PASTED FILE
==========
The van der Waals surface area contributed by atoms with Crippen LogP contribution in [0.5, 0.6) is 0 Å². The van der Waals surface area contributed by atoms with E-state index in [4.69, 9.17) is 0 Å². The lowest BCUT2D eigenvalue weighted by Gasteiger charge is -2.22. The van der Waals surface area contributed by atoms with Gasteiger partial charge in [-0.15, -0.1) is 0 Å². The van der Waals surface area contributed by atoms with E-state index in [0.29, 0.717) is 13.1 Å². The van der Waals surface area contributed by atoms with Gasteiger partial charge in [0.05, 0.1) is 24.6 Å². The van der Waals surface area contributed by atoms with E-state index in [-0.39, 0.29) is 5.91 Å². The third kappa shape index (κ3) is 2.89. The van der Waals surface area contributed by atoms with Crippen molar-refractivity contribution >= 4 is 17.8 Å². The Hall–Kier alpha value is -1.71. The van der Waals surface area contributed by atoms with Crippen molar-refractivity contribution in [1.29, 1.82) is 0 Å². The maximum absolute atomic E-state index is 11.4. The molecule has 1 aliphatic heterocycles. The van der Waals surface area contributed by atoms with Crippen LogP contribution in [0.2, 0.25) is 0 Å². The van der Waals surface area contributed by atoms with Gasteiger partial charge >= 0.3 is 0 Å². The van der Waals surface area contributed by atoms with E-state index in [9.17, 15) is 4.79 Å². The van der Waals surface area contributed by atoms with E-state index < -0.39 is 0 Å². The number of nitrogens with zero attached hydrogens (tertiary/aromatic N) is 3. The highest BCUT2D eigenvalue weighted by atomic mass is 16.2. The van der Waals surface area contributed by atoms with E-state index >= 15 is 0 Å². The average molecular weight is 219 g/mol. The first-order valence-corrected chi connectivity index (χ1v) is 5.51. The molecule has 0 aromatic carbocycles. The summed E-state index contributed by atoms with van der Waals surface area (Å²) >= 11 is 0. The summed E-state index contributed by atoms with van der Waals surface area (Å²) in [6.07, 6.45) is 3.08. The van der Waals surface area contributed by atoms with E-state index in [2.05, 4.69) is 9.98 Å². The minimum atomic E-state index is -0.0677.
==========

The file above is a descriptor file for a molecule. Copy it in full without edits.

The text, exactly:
The van der Waals surface area contributed by atoms with Crippen LogP contribution in [0.5, 0.6) is 0 Å². The van der Waals surface area contributed by atoms with E-state index in [4.69, 9.17) is 0 Å². The lowest BCUT2D eigenvalue weighted by Gasteiger charge is -2.22. The van der Waals surface area contributed by atoms with Gasteiger partial charge in [-0.15, -0.1) is 0 Å². The van der Waals surface area contributed by atoms with E-state index in [0.29, 0.717) is 13.1 Å². The van der Waals surface area contributed by atoms with Gasteiger partial charge in [0.05, 0.1) is 24.6 Å². The van der Waals surface area contributed by atoms with E-state index in [-0.39, 0.29) is 5.91 Å². The third kappa shape index (κ3) is 2.89. The van der Waals surface area contributed by atoms with Crippen molar-refractivity contribution >= 4 is 17.8 Å². The Hall–Kier alpha value is -1.71. The van der Waals surface area contributed by atoms with Crippen molar-refractivity contribution in [1.29, 1.82) is 0 Å². The maximum absolute atomic E-state index is 11.4. The molecule has 1 aliphatic heterocycles. The van der Waals surface area contributed by atoms with Crippen LogP contribution in [0.2, 0.25) is 0 Å². The van der Waals surface area contributed by atoms with Gasteiger partial charge >= 0.3 is 0 Å². The van der Waals surface area contributed by atoms with E-state index in [9.17, 15) is 4.79 Å². The van der Waals surface area contributed by atoms with E-state index < -0.39 is 0 Å². The number of nitrogens with zero attached hydrogens (tertiary/aromatic N) is 3. The highest BCUT2D eigenvalue weighted by atomic mass is 16.2. The van der Waals surface area contributed by atoms with E-state index >= 15 is 0 Å². The average molecular weight is 219 g/mol. The first-order valence-corrected chi connectivity index (χ1v) is 5.51. The molecule has 0 aromatic carbocycles. The summed E-state index contributed by atoms with van der Waals surface area (Å²) >= 11 is 0. The summed E-state index contributed by atoms with van der Waals surface area (Å²) in [6.07, 6.45) is 3.08. The van der Waals surface area contributed by atoms with E-state index in [2.05, 4.69) is 9.98 Å². The minimum atomic E-state index is -0.0677.